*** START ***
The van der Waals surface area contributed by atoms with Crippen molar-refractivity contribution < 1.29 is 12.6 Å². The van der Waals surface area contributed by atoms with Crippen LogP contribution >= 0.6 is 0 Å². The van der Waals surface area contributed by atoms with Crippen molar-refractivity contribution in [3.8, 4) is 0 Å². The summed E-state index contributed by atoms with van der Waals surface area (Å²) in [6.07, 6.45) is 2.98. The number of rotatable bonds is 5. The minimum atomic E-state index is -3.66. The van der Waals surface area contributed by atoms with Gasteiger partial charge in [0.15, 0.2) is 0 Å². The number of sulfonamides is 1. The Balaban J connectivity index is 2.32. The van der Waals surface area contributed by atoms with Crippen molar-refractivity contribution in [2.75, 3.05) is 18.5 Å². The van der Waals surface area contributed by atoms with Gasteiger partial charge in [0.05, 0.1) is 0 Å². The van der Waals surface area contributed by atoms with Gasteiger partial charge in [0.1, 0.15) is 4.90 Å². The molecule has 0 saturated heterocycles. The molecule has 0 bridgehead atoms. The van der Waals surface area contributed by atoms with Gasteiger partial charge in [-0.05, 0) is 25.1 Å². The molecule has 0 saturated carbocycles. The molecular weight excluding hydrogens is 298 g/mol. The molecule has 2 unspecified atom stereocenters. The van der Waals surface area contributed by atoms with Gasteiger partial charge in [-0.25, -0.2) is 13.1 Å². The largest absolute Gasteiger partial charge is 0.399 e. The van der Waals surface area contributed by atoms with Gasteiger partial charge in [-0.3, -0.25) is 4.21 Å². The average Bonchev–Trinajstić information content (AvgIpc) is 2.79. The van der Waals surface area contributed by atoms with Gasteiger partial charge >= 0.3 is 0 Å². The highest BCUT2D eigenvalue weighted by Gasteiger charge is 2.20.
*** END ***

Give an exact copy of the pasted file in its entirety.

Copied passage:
The van der Waals surface area contributed by atoms with Crippen molar-refractivity contribution < 1.29 is 12.6 Å². The van der Waals surface area contributed by atoms with Crippen LogP contribution >= 0.6 is 0 Å². The van der Waals surface area contributed by atoms with Crippen molar-refractivity contribution in [3.8, 4) is 0 Å². The summed E-state index contributed by atoms with van der Waals surface area (Å²) in [6.07, 6.45) is 2.98. The number of rotatable bonds is 5. The minimum atomic E-state index is -3.66. The van der Waals surface area contributed by atoms with Gasteiger partial charge in [0.15, 0.2) is 0 Å². The number of sulfonamides is 1. The Balaban J connectivity index is 2.32. The van der Waals surface area contributed by atoms with Crippen molar-refractivity contribution in [2.75, 3.05) is 18.5 Å². The van der Waals surface area contributed by atoms with Gasteiger partial charge in [0.05, 0.1) is 0 Å². The van der Waals surface area contributed by atoms with Gasteiger partial charge in [0.1, 0.15) is 4.90 Å². The molecule has 0 saturated heterocycles. The molecule has 0 bridgehead atoms. The van der Waals surface area contributed by atoms with Gasteiger partial charge in [-0.05, 0) is 25.1 Å². The molecule has 0 saturated carbocycles. The molecular weight excluding hydrogens is 298 g/mol. The molecule has 2 unspecified atom stereocenters. The van der Waals surface area contributed by atoms with Gasteiger partial charge in [-0.25, -0.2) is 13.1 Å². The largest absolute Gasteiger partial charge is 0.399 e. The van der Waals surface area contributed by atoms with Gasteiger partial charge in [-0.3, -0.25) is 4.21 Å². The average Bonchev–Trinajstić information content (AvgIpc) is 2.79. The van der Waals surface area contributed by atoms with Gasteiger partial charge >= 0.3 is 0 Å². The highest BCUT2D eigenvalue weighted by Gasteiger charge is 2.20.